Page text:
We identified knowledge gaps among multiple myocardial disorders that may benefit from pediatric multicenter CMR research, including cardiac transplant rejection, myocarditis, and cardiomyopathies. This long list of disorders highlights the advantages of CMR in offering unique quantitative tissue characterization of the myocardium, which remains a limitation of other imaging modalities such as echocardiography12. We agree with the survey results in that survivors of orthotopic heart transplantation (OHT) could perhaps derive maximal benefit from noninvasive techniques to detect cardiac transplant rejection13,14,15. Although myocardial native T1 time and extracellular volume fraction (ECV) correlate with degree of fibrosis on endomyocardial biopsy, single center pilot studies evaluating the clinical utility of CMR in patients with OHT rejection have been limited by low statistical power due to small numbers and low rates of rejection in the study population16,17,18. Similarly, CMR appears to have great diagnostic and prognostic potential in the assessment of myocarditis and childhood cardiomyopathies. Not only does CMR provide the most reliable method for quantification of ventricular size and function, but tissue characterization techniques (such as late gadolinium enhancement imaging, native T1 and ECV) likely have important prognostic value19,20,21. Large multicenter adult studies have identified several CMR-based risk factors for sudden cardiac death in patients with hypertrophic cardiomyopathy, dilated cardiomyopathy, and arrhythmogenic right ventricular cardiomyopathy; however, these data have limited value in predicting sudden cardiac death in children, and few data exist about the role of CMR in risk prediction in children22,23,24,25,26,27. Children differ from adults in that the phenotypic abnormalities associated with cardiomyopathy often evolve slowly throughout the lifespan, and may be subtle or undetectable during childhood28,29,30. Tissue characteristics may provide pre-clinical markers of disease in both dilated and hypertrophic cardiomyopathy; this is particularly important in children who are transitioning from normal to abnormal myocardial architecture and mechanics.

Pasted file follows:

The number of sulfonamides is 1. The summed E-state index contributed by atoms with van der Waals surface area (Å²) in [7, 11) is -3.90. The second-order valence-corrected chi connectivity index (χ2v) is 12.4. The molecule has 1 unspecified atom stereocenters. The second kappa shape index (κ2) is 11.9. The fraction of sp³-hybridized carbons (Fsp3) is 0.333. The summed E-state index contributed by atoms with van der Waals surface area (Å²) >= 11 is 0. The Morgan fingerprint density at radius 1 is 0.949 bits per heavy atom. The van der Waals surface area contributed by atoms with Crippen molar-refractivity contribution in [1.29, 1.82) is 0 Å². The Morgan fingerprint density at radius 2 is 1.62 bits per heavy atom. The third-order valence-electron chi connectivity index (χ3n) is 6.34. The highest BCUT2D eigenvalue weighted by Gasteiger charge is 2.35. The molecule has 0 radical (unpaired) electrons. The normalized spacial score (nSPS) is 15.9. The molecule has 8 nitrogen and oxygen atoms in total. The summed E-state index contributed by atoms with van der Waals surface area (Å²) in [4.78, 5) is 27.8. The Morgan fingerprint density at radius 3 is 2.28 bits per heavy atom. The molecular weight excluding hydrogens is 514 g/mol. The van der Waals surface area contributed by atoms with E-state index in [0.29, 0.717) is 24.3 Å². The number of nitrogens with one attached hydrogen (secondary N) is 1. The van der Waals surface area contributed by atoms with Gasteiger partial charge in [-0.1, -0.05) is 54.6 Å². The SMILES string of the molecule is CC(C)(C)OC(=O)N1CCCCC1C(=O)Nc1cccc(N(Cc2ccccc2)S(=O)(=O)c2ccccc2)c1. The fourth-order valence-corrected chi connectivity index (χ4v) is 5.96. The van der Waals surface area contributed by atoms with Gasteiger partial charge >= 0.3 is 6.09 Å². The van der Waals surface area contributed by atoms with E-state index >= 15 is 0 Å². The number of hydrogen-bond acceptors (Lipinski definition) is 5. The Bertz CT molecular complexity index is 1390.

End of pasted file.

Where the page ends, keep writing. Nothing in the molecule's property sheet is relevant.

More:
Implementation of new technologies & techniques into clinical practice
As a relatively new imaging modality, CMR continues to evolve with many advances in scanning and analysis techniques, as well as repurposing of older tools. However, these new technologies have not been uniformly adopted in the clinical environment, with many still being considered ‘research’ techniques. As a result, we as a specialty have been slow to achieve consensus on how or when to use technological advances for children with congenital or acquired heart disease. The following technologies that reached the highest priority are more specifically discussed below: need for sedation in infants and young children, 4-dimensional (4D) flow, and CMR in children with pacemakers and defibrillators.
Traditionally, CMR protocols have required deep sedation or anesthesia for infants and young children who are unable to cooperate and breath-hold for image acquisition. Since the feed-and-sleep technique was initially described in 2012 for infants < 6 months of age, and subsequently with the introduction of newer free breathing scanning techniques that mitigate the need for breath-holding, there has been more variation in the use of sedation among different programs31,32. Sedation for CMR carries a number of challenges, including the need for magnetic resonance imaging (MRI)-compatible equipment, the risks of anesthesia, and the cost of extended room occupancy33. However, some centers continue to use sedation or anesthesia for patients with complex CHD or a need for prolonged scan protocols > 1 h34. Because of the large practice variation and the likely contribution of multiple patient and programmatic factors to decision-making regarding need for sedation, multicenter studies are needed to understand practice patterns, cost, efficacy, and safety of non-sedation versus sedation and general anesthesia in infants and children.
Another widely investigated tool that has not yet reached mainstream clinical care in most CMR imaging protocols is 4D flow. Particularly well-suited to the pediatric population, 4D flow allows for comprehensive flow evaluation in complex CHD, including shunt flow evaluation, vascular distensibility and flow dynamics. Perhaps even more impactful is the potential use of 4D flow as a technique for understanding valve function, intracardiac and vessel mechanics35,36,37,38,39. However, the use of 4D flow in both clinical practice and research remains limited due to time constraints and expensive software needed to handle the large volume of data. Development of a robust and shortened 4D flow sequence will improve its utility, and in the future can be an important tool beyond our current 2-dimension phase contrast flow sequences.